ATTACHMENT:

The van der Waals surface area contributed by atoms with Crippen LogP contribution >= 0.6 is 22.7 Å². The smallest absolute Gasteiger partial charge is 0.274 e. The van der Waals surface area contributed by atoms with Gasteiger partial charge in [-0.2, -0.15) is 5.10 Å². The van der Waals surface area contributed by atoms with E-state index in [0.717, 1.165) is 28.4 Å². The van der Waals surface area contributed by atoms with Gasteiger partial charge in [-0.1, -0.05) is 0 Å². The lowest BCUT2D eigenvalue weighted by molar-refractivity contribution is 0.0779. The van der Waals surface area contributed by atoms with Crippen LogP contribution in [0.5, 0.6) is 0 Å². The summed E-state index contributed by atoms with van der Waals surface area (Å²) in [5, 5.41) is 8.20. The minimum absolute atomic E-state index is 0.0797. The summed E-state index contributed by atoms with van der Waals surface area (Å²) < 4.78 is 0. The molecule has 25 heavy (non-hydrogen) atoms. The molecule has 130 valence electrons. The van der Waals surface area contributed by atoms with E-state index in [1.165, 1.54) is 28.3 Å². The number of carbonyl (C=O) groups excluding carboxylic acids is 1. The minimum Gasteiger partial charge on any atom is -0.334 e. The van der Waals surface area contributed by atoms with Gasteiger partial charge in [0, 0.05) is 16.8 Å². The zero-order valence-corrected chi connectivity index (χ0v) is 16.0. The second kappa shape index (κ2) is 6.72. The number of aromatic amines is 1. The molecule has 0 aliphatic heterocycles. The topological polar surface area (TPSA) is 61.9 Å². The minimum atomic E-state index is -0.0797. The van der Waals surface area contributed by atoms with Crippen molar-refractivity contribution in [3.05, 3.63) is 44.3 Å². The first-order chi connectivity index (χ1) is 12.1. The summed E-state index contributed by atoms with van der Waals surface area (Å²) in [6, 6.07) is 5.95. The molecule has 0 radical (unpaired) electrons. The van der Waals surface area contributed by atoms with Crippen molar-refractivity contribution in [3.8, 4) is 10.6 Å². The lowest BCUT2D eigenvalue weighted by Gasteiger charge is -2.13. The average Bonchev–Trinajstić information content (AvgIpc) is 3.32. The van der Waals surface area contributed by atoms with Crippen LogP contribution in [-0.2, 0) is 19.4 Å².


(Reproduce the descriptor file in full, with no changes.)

The van der Waals surface area contributed by atoms with Crippen LogP contribution >= 0.6 is 22.7 Å². The smallest absolute Gasteiger partial charge is 0.274 e. The van der Waals surface area contributed by atoms with Gasteiger partial charge in [-0.2, -0.15) is 5.10 Å². The van der Waals surface area contributed by atoms with E-state index in [0.717, 1.165) is 28.4 Å². The van der Waals surface area contributed by atoms with Gasteiger partial charge in [-0.1, -0.05) is 0 Å². The lowest BCUT2D eigenvalue weighted by molar-refractivity contribution is 0.0779. The van der Waals surface area contributed by atoms with Crippen LogP contribution in [0.5, 0.6) is 0 Å². The summed E-state index contributed by atoms with van der Waals surface area (Å²) in [5, 5.41) is 8.20. The minimum absolute atomic E-state index is 0.0797. The summed E-state index contributed by atoms with van der Waals surface area (Å²) < 4.78 is 0. The molecule has 25 heavy (non-hydrogen) atoms. The molecule has 130 valence electrons. The van der Waals surface area contributed by atoms with E-state index in [1.165, 1.54) is 28.3 Å². The number of carbonyl (C=O) groups excluding carboxylic acids is 1. The minimum Gasteiger partial charge on any atom is -0.334 e. The van der Waals surface area contributed by atoms with Gasteiger partial charge in [0, 0.05) is 16.8 Å². The zero-order valence-corrected chi connectivity index (χ0v) is 16.0. The second kappa shape index (κ2) is 6.72. The number of aromatic amines is 1. The molecule has 0 aliphatic heterocycles. The topological polar surface area (TPSA) is 61.9 Å². The minimum atomic E-state index is -0.0797. The van der Waals surface area contributed by atoms with Crippen molar-refractivity contribution in [3.05, 3.63) is 44.3 Å². The first-order chi connectivity index (χ1) is 12.1. The summed E-state index contributed by atoms with van der Waals surface area (Å²) in [6, 6.07) is 5.95. The molecule has 0 radical (unpaired) electrons. The van der Waals surface area contributed by atoms with Crippen molar-refractivity contribution in [3.8, 4) is 10.6 Å². The lowest BCUT2D eigenvalue weighted by Gasteiger charge is -2.13. The average Bonchev–Trinajstić information content (AvgIpc) is 3.32. The van der Waals surface area contributed by atoms with Crippen LogP contribution in [-0.2, 0) is 19.4 Å².